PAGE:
Friday, October 21, 2005

C. DeLores Tucker - We Called Her CDT



"When free elections end, slavery begins." Andrew Jackson

"A public servant who serves the public in the purest sense is the most valuable asset any government can have." C. DeLores Tucker

I used the Andrew Jackson quote in a speech I wrote for C. DeLores Tucker when she was PA Secretary of the Commonwealth and chair of the DNC Black Caucus. She delivered the speech at the 1976 Democratic National Convention.

DeLores Tucker wrote those words about public service in a letter to me in 1977. I'm proud of that letter. I'll share more of it. But first I want to share some thoughts about the woman the inner circle called “CDT”.


I served with C. DeLores Tucker and for her over a period of seven years when I was first the PA Governor's CJ Cregg, then hers. Through DeLores Tucker I was privileged to play a small role in major events that changed history. No, I didn't march with CDT and Dr. King -- I was a pup then. But in the 70s I worked with CDT and Mrs. King, Jesse Jackson, Andrew Young, Dick Hatcher, Julian Bond, Shirley Chisolm, Barbara Jordan, Bella Abzug, Rosalynn and Jimmy Carter, Fritz Mondale, Gloria Steinem, Maya Angelou ... the list goes on and on.

All were courageous trail blazers in the civil rights crusade, the women's movement, in creating a voice for the disenfranchised in politics and government service. They welcomed me into their world, accepted and trusted me with their goals and their real selves, because CDT trusted me with hers. It was the ride of a lifetime, especially for a young white Jewish girl.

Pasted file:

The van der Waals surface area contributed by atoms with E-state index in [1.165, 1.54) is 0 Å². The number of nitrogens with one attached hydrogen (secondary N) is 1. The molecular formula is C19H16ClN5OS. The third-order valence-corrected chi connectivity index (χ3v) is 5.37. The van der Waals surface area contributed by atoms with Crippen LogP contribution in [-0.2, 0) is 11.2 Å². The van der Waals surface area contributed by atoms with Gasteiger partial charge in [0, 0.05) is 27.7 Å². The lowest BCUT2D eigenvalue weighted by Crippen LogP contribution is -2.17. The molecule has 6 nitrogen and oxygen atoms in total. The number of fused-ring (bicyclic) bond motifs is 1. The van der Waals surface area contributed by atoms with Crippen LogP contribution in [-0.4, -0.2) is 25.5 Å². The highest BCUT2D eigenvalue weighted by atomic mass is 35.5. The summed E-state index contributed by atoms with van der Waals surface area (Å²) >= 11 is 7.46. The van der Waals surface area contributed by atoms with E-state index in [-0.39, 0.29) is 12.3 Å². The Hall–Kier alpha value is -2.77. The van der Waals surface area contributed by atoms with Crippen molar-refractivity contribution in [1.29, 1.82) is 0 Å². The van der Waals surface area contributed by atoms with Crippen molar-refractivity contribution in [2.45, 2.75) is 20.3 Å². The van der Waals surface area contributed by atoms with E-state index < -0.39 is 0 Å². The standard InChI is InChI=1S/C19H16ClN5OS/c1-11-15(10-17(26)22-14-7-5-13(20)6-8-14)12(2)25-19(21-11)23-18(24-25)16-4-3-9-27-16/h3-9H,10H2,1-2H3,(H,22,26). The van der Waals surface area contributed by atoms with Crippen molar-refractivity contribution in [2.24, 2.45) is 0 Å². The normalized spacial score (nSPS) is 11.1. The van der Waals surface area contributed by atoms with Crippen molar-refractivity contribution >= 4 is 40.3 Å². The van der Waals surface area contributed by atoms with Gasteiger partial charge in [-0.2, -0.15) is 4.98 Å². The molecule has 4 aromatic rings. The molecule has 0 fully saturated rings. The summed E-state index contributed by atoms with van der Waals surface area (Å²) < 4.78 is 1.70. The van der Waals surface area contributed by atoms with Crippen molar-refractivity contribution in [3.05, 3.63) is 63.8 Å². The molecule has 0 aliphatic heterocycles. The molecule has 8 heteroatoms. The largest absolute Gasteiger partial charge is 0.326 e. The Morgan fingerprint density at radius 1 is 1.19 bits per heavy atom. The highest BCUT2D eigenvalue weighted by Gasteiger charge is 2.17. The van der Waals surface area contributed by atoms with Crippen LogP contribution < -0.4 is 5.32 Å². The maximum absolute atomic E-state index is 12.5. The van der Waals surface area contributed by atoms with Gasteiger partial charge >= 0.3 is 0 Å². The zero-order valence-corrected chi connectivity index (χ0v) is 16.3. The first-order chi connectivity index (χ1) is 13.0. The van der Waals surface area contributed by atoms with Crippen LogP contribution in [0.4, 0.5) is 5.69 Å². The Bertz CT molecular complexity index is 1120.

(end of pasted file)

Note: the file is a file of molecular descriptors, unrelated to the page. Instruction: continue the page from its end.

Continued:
I learned one of life's most important lessons from DeLores and her celebrated friends and colleagues: it's not the color of your skin that counts -- it's the brightness of your spirit. I traveled all over the country with them, to rallies and marches, meetings and soup kitchens, church suppers and coffee klatches, legislative caucuses and political campaigns. And CDT always stood out, with a radiant glow.

C. DeLores Tucker was an original. The ageless, glamorous Turban Queen. Statuesque and striking, a peerless fashion plate with nary a wrinkle in clothes or brow -- but with a work ethic that had us jumping, often from dawn to dark. All who worked for CDT were fiercely loyal. She could be exasperating in her demands for excellence and perfection – but because she set those same standards for herself, we could do no less. And we respected her more for it.

She was dignified and imposing, yet warm and charming. Smart, ambitious, dedicated and energetic, a tough cookie with a soft core. She’d enter a room and command immediate attention. Backs would straighten. Eyes would brighten. Smiles--or sparks of determination--would appear in anticipation of a battle of wits with a superb negotiator.


CDT’s greatest strength--as all who knew her would testify--was as an orator par excellance. If you ever saw her speak, you know. If you never had the rare experience of hearing her raise the roof, you missed one of the all-time greats. Think female Dr. King. I kid you not.